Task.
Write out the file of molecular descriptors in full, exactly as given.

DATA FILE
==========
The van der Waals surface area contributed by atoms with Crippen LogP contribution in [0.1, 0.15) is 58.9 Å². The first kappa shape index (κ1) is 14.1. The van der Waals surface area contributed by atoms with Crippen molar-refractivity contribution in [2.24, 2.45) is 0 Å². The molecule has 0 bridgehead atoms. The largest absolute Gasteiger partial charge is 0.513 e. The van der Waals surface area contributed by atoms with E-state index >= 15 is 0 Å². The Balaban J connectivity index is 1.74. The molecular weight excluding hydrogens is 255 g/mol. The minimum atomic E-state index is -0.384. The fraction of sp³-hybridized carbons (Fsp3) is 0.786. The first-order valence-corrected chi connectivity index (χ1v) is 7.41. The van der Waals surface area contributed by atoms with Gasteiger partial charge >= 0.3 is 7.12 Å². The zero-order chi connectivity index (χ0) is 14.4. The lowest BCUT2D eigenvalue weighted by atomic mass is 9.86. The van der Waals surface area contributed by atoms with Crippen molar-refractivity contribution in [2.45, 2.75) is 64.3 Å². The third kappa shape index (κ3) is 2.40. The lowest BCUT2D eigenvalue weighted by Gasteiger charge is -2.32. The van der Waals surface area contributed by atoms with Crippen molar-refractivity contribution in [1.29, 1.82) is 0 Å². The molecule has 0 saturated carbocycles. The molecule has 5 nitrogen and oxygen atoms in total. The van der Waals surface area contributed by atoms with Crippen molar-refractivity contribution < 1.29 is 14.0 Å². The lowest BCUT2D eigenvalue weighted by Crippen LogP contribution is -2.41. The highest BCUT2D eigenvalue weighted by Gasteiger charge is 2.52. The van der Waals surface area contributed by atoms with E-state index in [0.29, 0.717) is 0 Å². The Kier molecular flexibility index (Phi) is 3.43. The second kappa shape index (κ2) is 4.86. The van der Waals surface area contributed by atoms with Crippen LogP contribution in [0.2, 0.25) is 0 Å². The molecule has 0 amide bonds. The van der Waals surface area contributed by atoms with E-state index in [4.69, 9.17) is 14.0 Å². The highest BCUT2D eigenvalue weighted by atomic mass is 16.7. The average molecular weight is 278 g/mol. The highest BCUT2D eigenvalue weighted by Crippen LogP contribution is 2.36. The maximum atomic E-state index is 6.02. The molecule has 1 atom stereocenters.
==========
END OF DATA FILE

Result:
The van der Waals surface area contributed by atoms with Crippen LogP contribution in [0.1, 0.15) is 58.9 Å². The first kappa shape index (κ1) is 14.1. The van der Waals surface area contributed by atoms with Crippen molar-refractivity contribution in [2.24, 2.45) is 0 Å². The molecule has 0 bridgehead atoms. The largest absolute Gasteiger partial charge is 0.513 e. The van der Waals surface area contributed by atoms with E-state index >= 15 is 0 Å². The Balaban J connectivity index is 1.74. The molecular weight excluding hydrogens is 255 g/mol. The minimum atomic E-state index is -0.384. The fraction of sp³-hybridized carbons (Fsp3) is 0.786. The first-order valence-corrected chi connectivity index (χ1v) is 7.41. The van der Waals surface area contributed by atoms with Gasteiger partial charge >= 0.3 is 7.12 Å². The zero-order chi connectivity index (χ0) is 14.4. The lowest BCUT2D eigenvalue weighted by atomic mass is 9.86. The van der Waals surface area contributed by atoms with Crippen molar-refractivity contribution in [2.45, 2.75) is 64.3 Å². The third kappa shape index (κ3) is 2.40. The lowest BCUT2D eigenvalue weighted by Gasteiger charge is -2.32. The van der Waals surface area contributed by atoms with Crippen molar-refractivity contribution in [1.29, 1.82) is 0 Å². The molecule has 0 saturated carbocycles. The molecule has 5 nitrogen and oxygen atoms in total. The van der Waals surface area contributed by atoms with Crippen molar-refractivity contribution < 1.29 is 14.0 Å². The lowest BCUT2D eigenvalue weighted by Crippen LogP contribution is -2.41. The highest BCUT2D eigenvalue weighted by Gasteiger charge is 2.52. The van der Waals surface area contributed by atoms with E-state index in [0.29, 0.717) is 0 Å². The Kier molecular flexibility index (Phi) is 3.43. The second kappa shape index (κ2) is 4.86. The van der Waals surface area contributed by atoms with Crippen LogP contribution in [0.2, 0.25) is 0 Å². The molecule has 0 amide bonds. The van der Waals surface area contributed by atoms with E-state index in [4.69, 9.17) is 14.0 Å². The highest BCUT2D eigenvalue weighted by atomic mass is 16.7. The average molecular weight is 278 g/mol. The highest BCUT2D eigenvalue weighted by Crippen LogP contribution is 2.36. The maximum atomic E-state index is 6.02. The molecule has 1 atom stereocenters.